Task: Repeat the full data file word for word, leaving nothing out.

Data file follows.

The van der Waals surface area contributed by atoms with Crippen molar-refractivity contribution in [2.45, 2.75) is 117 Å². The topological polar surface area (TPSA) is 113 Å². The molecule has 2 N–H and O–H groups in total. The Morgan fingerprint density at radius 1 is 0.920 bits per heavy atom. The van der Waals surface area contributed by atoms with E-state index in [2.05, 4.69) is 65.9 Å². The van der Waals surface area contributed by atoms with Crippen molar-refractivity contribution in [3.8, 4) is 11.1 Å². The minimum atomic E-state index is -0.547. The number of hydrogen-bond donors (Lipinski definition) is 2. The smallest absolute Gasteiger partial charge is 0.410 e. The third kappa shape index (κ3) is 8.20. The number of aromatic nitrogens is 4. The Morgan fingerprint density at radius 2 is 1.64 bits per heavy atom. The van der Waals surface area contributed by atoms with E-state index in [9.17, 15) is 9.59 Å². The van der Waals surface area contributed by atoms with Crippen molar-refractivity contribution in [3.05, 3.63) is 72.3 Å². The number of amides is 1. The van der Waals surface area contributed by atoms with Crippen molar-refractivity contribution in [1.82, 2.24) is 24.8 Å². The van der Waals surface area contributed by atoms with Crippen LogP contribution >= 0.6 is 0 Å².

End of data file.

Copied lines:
The van der Waals surface area contributed by atoms with Crippen molar-refractivity contribution in [2.45, 2.75) is 117 Å². The topological polar surface area (TPSA) is 113 Å². The molecule has 2 N–H and O–H groups in total. The Morgan fingerprint density at radius 1 is 0.920 bits per heavy atom. The van der Waals surface area contributed by atoms with E-state index in [2.05, 4.69) is 65.9 Å². The van der Waals surface area contributed by atoms with Crippen molar-refractivity contribution in [3.8, 4) is 11.1 Å². The minimum atomic E-state index is -0.547. The number of hydrogen-bond donors (Lipinski definition) is 2. The smallest absolute Gasteiger partial charge is 0.410 e. The third kappa shape index (κ3) is 8.20. The number of aromatic nitrogens is 4. The Morgan fingerprint density at radius 2 is 1.64 bits per heavy atom. The van der Waals surface area contributed by atoms with E-state index in [9.17, 15) is 9.59 Å². The van der Waals surface area contributed by atoms with Crippen molar-refractivity contribution in [3.05, 3.63) is 72.3 Å². The number of amides is 1. The van der Waals surface area contributed by atoms with Crippen molar-refractivity contribution in [1.82, 2.24) is 24.8 Å². The van der Waals surface area contributed by atoms with Crippen LogP contribution >= 0.6 is 0 Å².